Spring is in the air. Finally! That means our thoughts naturally turn to all of the great outdoor activities we’ll be doing soon. For many of us, that includes working in the garden. While it may be a bit too early to plant much outdoors this month, it’s definitely time to start planning our spring gardens. What worked well for you last year? What didn’t quite come out as you planned? It’s good to think of these things, but maybe this will be your first year gardening. Whatever your experience level, we’ve provided some suggestions for the best plants for your Clark County spring garden. Get growing and let us know how it goes!
Daisies produce strikingly gorgeous flowers with rosettes of thin white petals surrounding a dark brown or bright yellow floral disk. These blooms are supported by one stem that groups from a cluster of dark green rounded leaves. It’s frequently cultivated in lawns, gardens, prairies, or hillsides. These flowering plants usually emerge in late spring and continue blooming until early fall. Daisies like the sun with an afternoon shade and prefer cool temperatures along with cool, moist soil. They also range between 10 inches to two feet fall and come in varieties with ruffled, single, or double petals.
2. Columbia Lily
The Lilium Columbianum blooms are known for their dark orange coloring and brown speckles. This plant does well in lightly dry soil and partial shade. Also known as the Columbia tiger it grows naturally throughout the southern part of British Columbia, Canada, and the northwest U.S. The plant grows as close to four feet tall with leaves appearing in between two and nine whorls, two to four inches long.
3. Bear’s Breeches
When it comes to tall, attractive, and eye-catching flowers, the Bear Breeches is a great choice. These large perennial plants with tall spikes of flowers and glossy green leaves immediately become the center of attention of any garden. They are usually used as architectural plants and can be grown for their foliage alone or the flowers.
Bear Breeches are known for their big, coarse leaves, which add a sculptural form to woodland gardens. These plants can be described as white flowers that grow on three to six-foot-tall flower stalks and are hooded by beautiful purple bracts.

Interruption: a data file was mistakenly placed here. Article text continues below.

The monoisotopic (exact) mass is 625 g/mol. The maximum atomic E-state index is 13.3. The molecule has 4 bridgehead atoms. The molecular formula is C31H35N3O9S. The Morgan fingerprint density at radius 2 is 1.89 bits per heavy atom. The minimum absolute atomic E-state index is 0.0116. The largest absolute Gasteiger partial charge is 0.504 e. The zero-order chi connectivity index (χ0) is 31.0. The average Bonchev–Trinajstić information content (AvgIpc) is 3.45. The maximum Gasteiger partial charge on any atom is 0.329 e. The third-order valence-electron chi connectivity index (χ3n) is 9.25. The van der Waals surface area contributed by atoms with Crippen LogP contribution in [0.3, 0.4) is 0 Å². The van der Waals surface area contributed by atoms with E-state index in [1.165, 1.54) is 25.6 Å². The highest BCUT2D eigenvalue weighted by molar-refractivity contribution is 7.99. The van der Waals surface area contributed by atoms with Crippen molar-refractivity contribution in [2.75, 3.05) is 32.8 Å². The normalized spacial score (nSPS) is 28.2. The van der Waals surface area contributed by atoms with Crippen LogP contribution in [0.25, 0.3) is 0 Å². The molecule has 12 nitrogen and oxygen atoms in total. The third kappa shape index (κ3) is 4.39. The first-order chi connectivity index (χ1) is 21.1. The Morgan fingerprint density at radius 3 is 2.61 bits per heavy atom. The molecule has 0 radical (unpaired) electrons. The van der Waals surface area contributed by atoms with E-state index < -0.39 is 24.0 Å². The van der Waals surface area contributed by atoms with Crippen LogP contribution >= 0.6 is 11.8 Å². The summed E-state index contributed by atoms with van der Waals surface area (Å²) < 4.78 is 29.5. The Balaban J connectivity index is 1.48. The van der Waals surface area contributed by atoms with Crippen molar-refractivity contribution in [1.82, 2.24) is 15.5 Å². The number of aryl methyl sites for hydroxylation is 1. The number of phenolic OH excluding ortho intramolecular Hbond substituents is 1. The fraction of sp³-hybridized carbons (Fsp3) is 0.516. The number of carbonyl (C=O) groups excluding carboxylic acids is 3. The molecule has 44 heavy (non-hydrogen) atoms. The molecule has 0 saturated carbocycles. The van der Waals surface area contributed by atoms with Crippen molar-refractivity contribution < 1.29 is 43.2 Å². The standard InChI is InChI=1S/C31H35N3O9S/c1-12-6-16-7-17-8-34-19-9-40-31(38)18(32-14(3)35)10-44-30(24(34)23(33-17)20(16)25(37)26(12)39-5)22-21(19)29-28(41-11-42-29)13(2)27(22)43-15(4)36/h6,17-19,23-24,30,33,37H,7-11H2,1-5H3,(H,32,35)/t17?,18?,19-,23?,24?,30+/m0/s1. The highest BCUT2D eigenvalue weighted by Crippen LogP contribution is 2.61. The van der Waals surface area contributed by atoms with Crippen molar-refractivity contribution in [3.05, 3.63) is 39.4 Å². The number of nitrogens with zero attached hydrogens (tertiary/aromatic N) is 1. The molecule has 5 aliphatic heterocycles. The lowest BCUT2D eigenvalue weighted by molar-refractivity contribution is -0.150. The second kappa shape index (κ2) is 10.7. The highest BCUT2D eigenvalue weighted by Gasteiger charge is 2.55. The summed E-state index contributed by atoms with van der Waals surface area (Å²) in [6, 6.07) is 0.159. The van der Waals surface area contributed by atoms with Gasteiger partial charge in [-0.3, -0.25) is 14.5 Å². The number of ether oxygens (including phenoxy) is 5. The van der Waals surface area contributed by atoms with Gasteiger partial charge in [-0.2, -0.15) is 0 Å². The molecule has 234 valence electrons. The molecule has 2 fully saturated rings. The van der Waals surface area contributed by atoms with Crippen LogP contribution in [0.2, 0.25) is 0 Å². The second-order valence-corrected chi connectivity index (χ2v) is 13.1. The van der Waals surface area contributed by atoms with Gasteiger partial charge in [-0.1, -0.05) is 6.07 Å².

4. Oregon Anemone
The Oregon Anemone is a perennial herb that blooms in early spring. The plant does well in moist areas and is commonly found growing wild along the west coast. It comes in a variety of colors from blue and purple to reddish pink and bi-colored. Two variations, oregana and felix, are common to the Pacific Northwest and do well in gardens here.
5. Lily of the Nile
Lily of the Nile, also called Agapanthus, is one of the gems you’ll find in Orange County. It’s a marvelous perennial plant that blooms between Spring and summer, producing spectacular floral scapes. This South African beauty has unique features that display masses of stunning white and blue flowers atop a slender and tall stalk. Agapanthus flowering plants reach up to four feet when mature and bloom for a few months.
Because of its relatively tall heights, gardeners can choose to make them a lovely back border or a center price of their garden. For a dramatic effect, plan a large cluster throughout a sunny garden spot. They can be used in container planting as well.
6. Peace Tea Rose
There are many classifications of roses. There are heritage, floribunda, English, climbing, and hybrid tea roses to name a few. A variety that adds a nice splash of color to a spring garden is the Peace Tea Rose which is a hybrid created in France in the 19th century. It’s been a popular choice for gardens ever since. The flower features yellow and pink shadings and across large with high-centered blooms. Its name commemorates the end of World War II.
7. Dutchman’s Breeches
Dicentra cucullaria, or Dutchman’s breeches, is a wildflower found throughout North America. The breeches nickname is inspired by the flower which looks like a pair of inflated trousers hanging upside down. Apparently, they look like a pair of Dutch trousers. These plants make a great addition to any spring garden in Clark County. They add a distinctive look thanks to the blooming flower but also to their fern-like foliage
8. Western Starflower
While some gardeners may not consider the Western Starflower to be showy enough for their flower, it is a good choice for woody areas with lots of shade. Blooming in late spring and early summer, this plant also known by its scientific name Trientalis Latifoliata, is a part of the Primrose family. Trientalis translates to “one-third of a foot” in Latin and that’s about how high this perennial herb grows. The star-like, snow-white petals occur in flowers either singly or in twos or threes with five to nine petals per flower. They’re a great plant for adding a bit of the wild mountain flower to your garden.
9. Oregon Iris
There are over a dozen Irises native to the west coast. Seven of those varieties seven can be found in Oregon. You can see them flourishing in the lower elevations of the Cascades, but they also make for a good addition to your Clark County spring garden. The flowers appear atop slender stems and bloom in colors of bluish-purple as well as shades of yellow to white. The Oregon Iris is a hardy plant that blooms from mid to late spring and does well in moist soil and partial sunlight.
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